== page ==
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Field Daze

In reality, subsistence hell
But the high-definition images look heavenly

Extra Virgin

At long last, the affordable handycam is helping to document unseen corners of Asia — and define a new generation of filmmakers. First there's Beijing's Zhao Liang, who used a decade of handheld shooting to create Petition, which chronicles the Kafkaesque torment of Chinese citizens seeking official redress for endlessly unanswered grievances. Then there's Burma VJ, the Danish director Anders Østergaard's dazzling pastiche — marred at times by dull dramatic reconstructions — of material shot at great risk by underground videographers from Burma's democracy movement.

Now comes the turn of Thailand's Uruphong Raksasad. Applying the principles of reality TV to his homemade production, Uruphong engaged two scuffling farming families to work a plot of land he rented for them in his native Chiang Rai province, and filmed them. The end result — the ironically entitled Agrarian Utopia — is a poignant essay on lives of mounting debt and bug-catching subsistence, evoking eternal cycles of suffering that will seem stunningly fresh to urban audiences in Thailand and the region. See what we learned from a decade at the movies.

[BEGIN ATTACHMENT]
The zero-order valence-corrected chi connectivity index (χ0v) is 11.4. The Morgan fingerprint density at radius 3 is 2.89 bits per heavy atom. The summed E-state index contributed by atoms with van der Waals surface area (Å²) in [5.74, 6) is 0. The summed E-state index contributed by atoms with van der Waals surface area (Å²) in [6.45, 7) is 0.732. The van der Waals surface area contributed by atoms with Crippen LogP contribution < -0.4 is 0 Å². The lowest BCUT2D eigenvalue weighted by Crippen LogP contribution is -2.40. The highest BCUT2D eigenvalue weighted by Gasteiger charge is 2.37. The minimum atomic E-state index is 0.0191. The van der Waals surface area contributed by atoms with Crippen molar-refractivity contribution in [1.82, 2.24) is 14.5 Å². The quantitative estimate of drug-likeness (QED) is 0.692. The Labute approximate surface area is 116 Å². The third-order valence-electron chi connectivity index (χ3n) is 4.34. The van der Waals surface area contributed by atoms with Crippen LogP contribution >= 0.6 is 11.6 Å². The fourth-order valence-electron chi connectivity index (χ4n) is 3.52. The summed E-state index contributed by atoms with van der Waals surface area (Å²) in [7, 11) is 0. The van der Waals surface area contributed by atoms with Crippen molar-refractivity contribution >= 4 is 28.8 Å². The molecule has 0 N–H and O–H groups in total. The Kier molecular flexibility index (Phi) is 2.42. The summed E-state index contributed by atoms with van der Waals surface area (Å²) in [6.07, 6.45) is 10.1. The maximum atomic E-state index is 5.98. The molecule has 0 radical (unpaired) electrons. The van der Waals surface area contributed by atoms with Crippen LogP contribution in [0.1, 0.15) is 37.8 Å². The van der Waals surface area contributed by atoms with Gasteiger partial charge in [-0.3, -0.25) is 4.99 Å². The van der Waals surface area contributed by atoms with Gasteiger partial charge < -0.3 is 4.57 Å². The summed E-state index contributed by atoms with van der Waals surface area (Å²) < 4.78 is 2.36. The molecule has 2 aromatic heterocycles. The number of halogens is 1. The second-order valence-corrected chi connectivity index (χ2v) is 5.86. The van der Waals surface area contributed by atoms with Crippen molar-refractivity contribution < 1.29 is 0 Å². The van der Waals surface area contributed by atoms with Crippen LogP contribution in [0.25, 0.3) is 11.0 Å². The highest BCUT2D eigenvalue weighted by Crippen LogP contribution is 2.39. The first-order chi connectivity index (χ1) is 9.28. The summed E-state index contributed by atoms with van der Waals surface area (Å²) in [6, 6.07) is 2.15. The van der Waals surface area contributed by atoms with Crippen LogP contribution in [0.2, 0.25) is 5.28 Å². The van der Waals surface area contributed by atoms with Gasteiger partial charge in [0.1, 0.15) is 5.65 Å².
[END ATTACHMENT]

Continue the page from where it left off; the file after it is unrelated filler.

If there's anything to criticize in the 33-year-old director's sophomore effort (a follow-on from 2006's equally pastoral Stories from the North), it's that his high-definition images — all darkening clouds and lustrous green paddies — are too beautiful. Despite its share of grumbling about corrupt politicians, Agrarian Utopia quickly moves beyond some heavy-handed message movie toward Buddhist meditation. Uruphong's oppressed peasants are as much victims of their own restlessness as they are of meager rice prices. With a poet's eye, the sights and sounds of their close-to-nature existence are transformed into sources of comfort.

Remarkably, Uruphong's directorial deftness assures that the laborers starring as themselves never look labored or sound the least bit scripted. The filmmaker is currently postponing further projects to obtain his master's in communications, but it is apparent that he has already learned many lessons on the way to Utopia.

See 25 (more) authentic Asian experiences.

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